Carter’s motivations for coming to this material now include the pursuit of her own career as a singer, songwriter and actress (she spent 13 months in the mid-'80s starring in a production of the musical “Pump Boys and Dinettes” in London’s West End theater district) before the devastating losses of her mother, stepfather and her younger sister Rosey within a span of less than six months in 2003. It soon became apparent that the responsibility of keeping the music in front of audiences would fall squarely on her shoulders. But that didn’t happen right away.
"Every time I’d start to sing one of those songs I sang with them, I’d burst into tears because my grief was so huge,” she said. “I had to get to a point where it felt good again, instead of hurting.”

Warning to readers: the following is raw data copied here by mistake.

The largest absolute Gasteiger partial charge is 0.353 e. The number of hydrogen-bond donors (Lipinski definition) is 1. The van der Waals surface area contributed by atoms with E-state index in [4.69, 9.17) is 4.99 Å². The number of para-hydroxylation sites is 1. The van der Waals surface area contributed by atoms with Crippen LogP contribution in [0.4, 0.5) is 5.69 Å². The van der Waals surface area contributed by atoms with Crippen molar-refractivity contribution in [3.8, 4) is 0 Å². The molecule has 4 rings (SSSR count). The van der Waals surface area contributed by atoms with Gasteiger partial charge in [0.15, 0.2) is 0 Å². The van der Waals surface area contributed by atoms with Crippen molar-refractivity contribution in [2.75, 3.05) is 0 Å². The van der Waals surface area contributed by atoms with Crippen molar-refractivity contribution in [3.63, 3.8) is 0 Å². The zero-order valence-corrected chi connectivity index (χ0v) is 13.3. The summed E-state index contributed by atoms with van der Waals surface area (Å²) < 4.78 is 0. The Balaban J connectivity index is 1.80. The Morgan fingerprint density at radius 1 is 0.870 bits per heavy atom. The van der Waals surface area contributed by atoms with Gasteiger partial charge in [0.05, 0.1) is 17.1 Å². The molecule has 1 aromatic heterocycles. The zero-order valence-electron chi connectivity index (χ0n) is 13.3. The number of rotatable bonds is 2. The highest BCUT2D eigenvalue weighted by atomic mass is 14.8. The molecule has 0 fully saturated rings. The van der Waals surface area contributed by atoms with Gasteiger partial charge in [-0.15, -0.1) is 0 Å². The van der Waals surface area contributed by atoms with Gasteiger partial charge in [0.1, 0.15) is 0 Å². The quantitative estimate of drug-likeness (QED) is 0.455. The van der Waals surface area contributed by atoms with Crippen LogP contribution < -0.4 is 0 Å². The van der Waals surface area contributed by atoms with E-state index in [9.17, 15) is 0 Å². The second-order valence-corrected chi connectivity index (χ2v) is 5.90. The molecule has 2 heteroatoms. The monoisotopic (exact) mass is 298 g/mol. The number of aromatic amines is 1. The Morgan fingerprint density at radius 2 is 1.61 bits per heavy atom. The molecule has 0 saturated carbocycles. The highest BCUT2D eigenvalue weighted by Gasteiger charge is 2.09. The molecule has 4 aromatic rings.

In 2005, Carlene took a role in a Nashville production of the musical “Wildwood Flower” in which she portrayed her own mother. "It was about her early days, up until the time Mom left [the Carter Family act] and went to work with John. I sang these old songs every night, and that’s when I realized, 'This is what I’m going to do,' " she said. "But I’d already written a whole new record, so I wanted to did that first.”
About four years ago, she also got a new manager -- Randy Hoffman, who encouraged her to embrace the Carters’ music, and that led to “Carter Girl.” Carlene says she’s felt a sense of fate at work in putting the album together.
“I had a wish list,” she said, “and all my wishes came true. I wanted to work with Randy Hoffman, I wanted Don Was to produce it, I wanted to do this Carter record and I wanted to be on Rounder Records. And all of 'em happened. Check check check. I believe in the power of positive thinking and praying. Dear Lord!”